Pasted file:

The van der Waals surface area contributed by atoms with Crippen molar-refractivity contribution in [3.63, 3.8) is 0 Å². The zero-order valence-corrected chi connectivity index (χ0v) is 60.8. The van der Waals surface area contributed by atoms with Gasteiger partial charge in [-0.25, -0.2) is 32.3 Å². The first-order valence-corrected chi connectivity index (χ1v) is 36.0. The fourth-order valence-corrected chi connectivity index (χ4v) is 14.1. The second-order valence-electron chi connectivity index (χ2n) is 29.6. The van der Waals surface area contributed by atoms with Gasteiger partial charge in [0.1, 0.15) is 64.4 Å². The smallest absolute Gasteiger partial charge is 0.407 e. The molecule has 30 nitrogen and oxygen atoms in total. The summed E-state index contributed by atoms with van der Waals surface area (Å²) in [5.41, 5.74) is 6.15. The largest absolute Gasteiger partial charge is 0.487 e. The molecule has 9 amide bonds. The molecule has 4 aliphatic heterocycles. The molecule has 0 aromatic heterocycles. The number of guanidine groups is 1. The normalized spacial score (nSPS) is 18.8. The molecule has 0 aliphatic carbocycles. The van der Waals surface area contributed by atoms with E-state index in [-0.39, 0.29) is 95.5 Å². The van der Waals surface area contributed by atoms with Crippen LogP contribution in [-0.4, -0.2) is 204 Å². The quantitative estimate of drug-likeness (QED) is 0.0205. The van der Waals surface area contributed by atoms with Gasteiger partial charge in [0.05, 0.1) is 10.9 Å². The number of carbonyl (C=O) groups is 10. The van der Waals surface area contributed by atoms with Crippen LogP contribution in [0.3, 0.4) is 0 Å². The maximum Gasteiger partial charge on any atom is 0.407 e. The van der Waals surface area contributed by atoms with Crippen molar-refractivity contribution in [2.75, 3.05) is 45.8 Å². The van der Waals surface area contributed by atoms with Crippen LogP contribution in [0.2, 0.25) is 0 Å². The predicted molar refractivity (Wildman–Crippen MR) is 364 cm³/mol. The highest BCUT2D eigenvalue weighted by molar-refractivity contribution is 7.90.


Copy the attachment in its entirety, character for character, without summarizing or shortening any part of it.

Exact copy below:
The van der Waals surface area contributed by atoms with Crippen molar-refractivity contribution in [3.63, 3.8) is 0 Å². The zero-order valence-corrected chi connectivity index (χ0v) is 60.8. The van der Waals surface area contributed by atoms with Gasteiger partial charge in [-0.25, -0.2) is 32.3 Å². The first-order valence-corrected chi connectivity index (χ1v) is 36.0. The fourth-order valence-corrected chi connectivity index (χ4v) is 14.1. The second-order valence-electron chi connectivity index (χ2n) is 29.6. The van der Waals surface area contributed by atoms with Gasteiger partial charge in [0.1, 0.15) is 64.4 Å². The smallest absolute Gasteiger partial charge is 0.407 e. The molecule has 30 nitrogen and oxygen atoms in total. The summed E-state index contributed by atoms with van der Waals surface area (Å²) in [5.41, 5.74) is 6.15. The largest absolute Gasteiger partial charge is 0.487 e. The molecule has 9 amide bonds. The molecule has 4 aliphatic heterocycles. The molecule has 0 aromatic heterocycles. The number of guanidine groups is 1. The normalized spacial score (nSPS) is 18.8. The molecule has 0 aliphatic carbocycles. The van der Waals surface area contributed by atoms with E-state index in [-0.39, 0.29) is 95.5 Å². The van der Waals surface area contributed by atoms with Crippen LogP contribution in [-0.4, -0.2) is 204 Å². The quantitative estimate of drug-likeness (QED) is 0.0205. The van der Waals surface area contributed by atoms with Gasteiger partial charge in [0.05, 0.1) is 10.9 Å². The number of carbonyl (C=O) groups is 10. The van der Waals surface area contributed by atoms with Crippen LogP contribution in [0.3, 0.4) is 0 Å². The maximum Gasteiger partial charge on any atom is 0.407 e. The van der Waals surface area contributed by atoms with Crippen molar-refractivity contribution in [2.75, 3.05) is 45.8 Å². The van der Waals surface area contributed by atoms with Crippen LogP contribution in [0.2, 0.25) is 0 Å². The predicted molar refractivity (Wildman–Crippen MR) is 364 cm³/mol. The highest BCUT2D eigenvalue weighted by molar-refractivity contribution is 7.90.